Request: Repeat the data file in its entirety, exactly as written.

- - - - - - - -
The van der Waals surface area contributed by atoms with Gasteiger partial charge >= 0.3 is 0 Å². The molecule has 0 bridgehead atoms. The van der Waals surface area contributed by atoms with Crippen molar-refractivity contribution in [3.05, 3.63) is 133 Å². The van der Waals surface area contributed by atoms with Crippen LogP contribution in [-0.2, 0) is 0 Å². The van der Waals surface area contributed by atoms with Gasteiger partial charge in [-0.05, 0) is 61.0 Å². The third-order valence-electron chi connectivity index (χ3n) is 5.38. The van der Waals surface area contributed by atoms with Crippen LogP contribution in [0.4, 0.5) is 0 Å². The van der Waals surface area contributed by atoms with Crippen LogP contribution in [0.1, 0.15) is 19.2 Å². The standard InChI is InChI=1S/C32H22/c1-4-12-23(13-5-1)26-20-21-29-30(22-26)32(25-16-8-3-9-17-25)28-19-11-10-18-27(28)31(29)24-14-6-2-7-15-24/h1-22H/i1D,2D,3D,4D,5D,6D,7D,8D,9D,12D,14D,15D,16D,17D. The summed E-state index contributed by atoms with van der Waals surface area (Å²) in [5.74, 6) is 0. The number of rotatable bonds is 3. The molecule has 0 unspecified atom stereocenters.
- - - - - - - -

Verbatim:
The van der Waals surface area contributed by atoms with Gasteiger partial charge >= 0.3 is 0 Å². The molecule has 0 bridgehead atoms. The van der Waals surface area contributed by atoms with Crippen molar-refractivity contribution in [3.05, 3.63) is 133 Å². The van der Waals surface area contributed by atoms with Crippen LogP contribution in [-0.2, 0) is 0 Å². The van der Waals surface area contributed by atoms with Gasteiger partial charge in [-0.05, 0) is 61.0 Å². The third-order valence-electron chi connectivity index (χ3n) is 5.38. The van der Waals surface area contributed by atoms with Crippen LogP contribution in [0.4, 0.5) is 0 Å². The van der Waals surface area contributed by atoms with Crippen LogP contribution in [0.1, 0.15) is 19.2 Å². The standard InChI is InChI=1S/C32H22/c1-4-12-23(13-5-1)26-20-21-29-30(22-26)32(25-16-8-3-9-17-25)28-19-11-10-18-27(28)31(29)24-14-6-2-7-15-24/h1-22H/i1D,2D,3D,4D,5D,6D,7D,8D,9D,12D,14D,15D,16D,17D. The summed E-state index contributed by atoms with van der Waals surface area (Å²) in [5.74, 6) is 0. The number of rotatable bonds is 3. The molecule has 0 unspecified atom stereocenters.